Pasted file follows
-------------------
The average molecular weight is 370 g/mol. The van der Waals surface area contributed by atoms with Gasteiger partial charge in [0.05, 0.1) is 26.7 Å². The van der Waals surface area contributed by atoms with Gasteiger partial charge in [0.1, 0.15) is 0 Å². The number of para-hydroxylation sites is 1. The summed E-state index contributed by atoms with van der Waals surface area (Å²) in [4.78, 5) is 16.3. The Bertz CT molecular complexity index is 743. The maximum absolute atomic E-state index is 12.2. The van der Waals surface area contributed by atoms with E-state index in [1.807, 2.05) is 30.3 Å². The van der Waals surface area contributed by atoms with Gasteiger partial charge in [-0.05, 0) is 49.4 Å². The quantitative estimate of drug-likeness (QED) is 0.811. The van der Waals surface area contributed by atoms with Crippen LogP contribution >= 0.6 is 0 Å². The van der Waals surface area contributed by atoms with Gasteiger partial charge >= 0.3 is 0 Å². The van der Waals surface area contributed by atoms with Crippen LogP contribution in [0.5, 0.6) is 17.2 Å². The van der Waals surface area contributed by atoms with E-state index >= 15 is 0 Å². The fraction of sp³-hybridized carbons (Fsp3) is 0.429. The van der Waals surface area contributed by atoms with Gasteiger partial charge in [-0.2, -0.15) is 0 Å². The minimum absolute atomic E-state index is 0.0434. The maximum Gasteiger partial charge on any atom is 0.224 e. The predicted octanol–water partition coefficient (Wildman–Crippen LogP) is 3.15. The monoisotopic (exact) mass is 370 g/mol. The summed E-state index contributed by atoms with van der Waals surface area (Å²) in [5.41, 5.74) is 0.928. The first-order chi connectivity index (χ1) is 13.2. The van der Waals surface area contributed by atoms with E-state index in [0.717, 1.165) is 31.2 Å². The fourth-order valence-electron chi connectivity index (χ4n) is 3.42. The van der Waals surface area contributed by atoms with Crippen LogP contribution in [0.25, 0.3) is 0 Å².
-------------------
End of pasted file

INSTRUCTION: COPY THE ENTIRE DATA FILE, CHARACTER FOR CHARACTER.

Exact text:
The average molecular weight is 370 g/mol. The van der Waals surface area contributed by atoms with Gasteiger partial charge in [0.05, 0.1) is 26.7 Å². The van der Waals surface area contributed by atoms with Gasteiger partial charge in [0.1, 0.15) is 0 Å². The number of para-hydroxylation sites is 1. The summed E-state index contributed by atoms with van der Waals surface area (Å²) in [4.78, 5) is 16.3. The Bertz CT molecular complexity index is 743. The maximum absolute atomic E-state index is 12.2. The van der Waals surface area contributed by atoms with E-state index in [1.807, 2.05) is 30.3 Å². The van der Waals surface area contributed by atoms with Gasteiger partial charge in [-0.05, 0) is 49.4 Å². The quantitative estimate of drug-likeness (QED) is 0.811. The van der Waals surface area contributed by atoms with Crippen LogP contribution >= 0.6 is 0 Å². The van der Waals surface area contributed by atoms with Gasteiger partial charge >= 0.3 is 0 Å². The van der Waals surface area contributed by atoms with Crippen LogP contribution in [0.5, 0.6) is 17.2 Å². The van der Waals surface area contributed by atoms with E-state index >= 15 is 0 Å². The fraction of sp³-hybridized carbons (Fsp3) is 0.429. The van der Waals surface area contributed by atoms with Gasteiger partial charge in [-0.2, -0.15) is 0 Å². The minimum absolute atomic E-state index is 0.0434. The maximum Gasteiger partial charge on any atom is 0.224 e. The predicted octanol–water partition coefficient (Wildman–Crippen LogP) is 3.15. The monoisotopic (exact) mass is 370 g/mol. The summed E-state index contributed by atoms with van der Waals surface area (Å²) in [5.41, 5.74) is 0.928. The first-order chi connectivity index (χ1) is 13.2. The van der Waals surface area contributed by atoms with E-state index in [0.717, 1.165) is 31.2 Å². The fourth-order valence-electron chi connectivity index (χ4n) is 3.42. The van der Waals surface area contributed by atoms with Crippen LogP contribution in [0.25, 0.3) is 0 Å².